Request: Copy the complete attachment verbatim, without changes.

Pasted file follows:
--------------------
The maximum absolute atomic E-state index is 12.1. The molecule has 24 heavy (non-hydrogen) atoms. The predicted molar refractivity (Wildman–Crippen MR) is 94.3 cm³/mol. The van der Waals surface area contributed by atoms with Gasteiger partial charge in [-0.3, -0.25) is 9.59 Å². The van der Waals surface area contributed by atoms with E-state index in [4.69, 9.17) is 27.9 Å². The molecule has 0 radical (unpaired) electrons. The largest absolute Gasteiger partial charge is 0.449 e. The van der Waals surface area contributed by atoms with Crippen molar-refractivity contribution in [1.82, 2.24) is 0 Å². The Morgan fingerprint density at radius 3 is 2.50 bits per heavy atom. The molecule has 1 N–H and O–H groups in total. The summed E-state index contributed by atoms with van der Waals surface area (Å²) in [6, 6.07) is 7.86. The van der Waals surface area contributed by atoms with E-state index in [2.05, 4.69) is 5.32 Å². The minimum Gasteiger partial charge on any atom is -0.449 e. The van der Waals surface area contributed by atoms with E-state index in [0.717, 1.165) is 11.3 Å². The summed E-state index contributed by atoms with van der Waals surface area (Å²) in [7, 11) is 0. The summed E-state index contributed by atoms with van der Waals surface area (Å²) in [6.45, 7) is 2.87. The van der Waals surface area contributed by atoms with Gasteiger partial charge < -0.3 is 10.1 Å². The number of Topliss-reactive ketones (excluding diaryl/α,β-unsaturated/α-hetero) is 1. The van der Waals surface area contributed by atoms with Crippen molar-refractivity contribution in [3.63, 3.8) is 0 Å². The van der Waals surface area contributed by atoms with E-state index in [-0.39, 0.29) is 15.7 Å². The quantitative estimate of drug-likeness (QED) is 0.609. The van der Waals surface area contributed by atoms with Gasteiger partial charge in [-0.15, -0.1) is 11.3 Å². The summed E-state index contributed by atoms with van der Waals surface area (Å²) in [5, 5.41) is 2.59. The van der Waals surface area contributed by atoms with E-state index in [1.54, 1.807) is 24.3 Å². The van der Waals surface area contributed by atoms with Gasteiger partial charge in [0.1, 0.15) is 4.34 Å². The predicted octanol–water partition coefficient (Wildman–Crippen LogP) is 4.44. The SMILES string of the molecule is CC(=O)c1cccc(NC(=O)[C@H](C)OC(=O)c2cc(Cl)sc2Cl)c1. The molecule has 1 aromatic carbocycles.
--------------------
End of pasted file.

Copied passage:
The maximum absolute atomic E-state index is 12.1. The molecule has 24 heavy (non-hydrogen) atoms. The predicted molar refractivity (Wildman–Crippen MR) is 94.3 cm³/mol. The van der Waals surface area contributed by atoms with Gasteiger partial charge in [-0.3, -0.25) is 9.59 Å². The van der Waals surface area contributed by atoms with E-state index in [4.69, 9.17) is 27.9 Å². The molecule has 0 radical (unpaired) electrons. The largest absolute Gasteiger partial charge is 0.449 e. The van der Waals surface area contributed by atoms with Crippen molar-refractivity contribution in [1.82, 2.24) is 0 Å². The Morgan fingerprint density at radius 3 is 2.50 bits per heavy atom. The molecule has 1 N–H and O–H groups in total. The summed E-state index contributed by atoms with van der Waals surface area (Å²) in [6, 6.07) is 7.86. The van der Waals surface area contributed by atoms with E-state index in [2.05, 4.69) is 5.32 Å². The minimum Gasteiger partial charge on any atom is -0.449 e. The van der Waals surface area contributed by atoms with E-state index in [0.717, 1.165) is 11.3 Å². The summed E-state index contributed by atoms with van der Waals surface area (Å²) in [7, 11) is 0. The summed E-state index contributed by atoms with van der Waals surface area (Å²) in [6.45, 7) is 2.87. The van der Waals surface area contributed by atoms with Gasteiger partial charge < -0.3 is 10.1 Å². The number of Topliss-reactive ketones (excluding diaryl/α,β-unsaturated/α-hetero) is 1. The van der Waals surface area contributed by atoms with Crippen molar-refractivity contribution in [3.63, 3.8) is 0 Å². The van der Waals surface area contributed by atoms with E-state index in [-0.39, 0.29) is 15.7 Å². The quantitative estimate of drug-likeness (QED) is 0.609. The van der Waals surface area contributed by atoms with Gasteiger partial charge in [-0.15, -0.1) is 11.3 Å². The summed E-state index contributed by atoms with van der Waals surface area (Å²) in [5, 5.41) is 2.59. The van der Waals surface area contributed by atoms with E-state index in [1.54, 1.807) is 24.3 Å². The van der Waals surface area contributed by atoms with Gasteiger partial charge in [0.1, 0.15) is 4.34 Å². The predicted octanol–water partition coefficient (Wildman–Crippen LogP) is 4.44. The SMILES string of the molecule is CC(=O)c1cccc(NC(=O)[C@H](C)OC(=O)c2cc(Cl)sc2Cl)c1. The molecule has 1 aromatic carbocycles.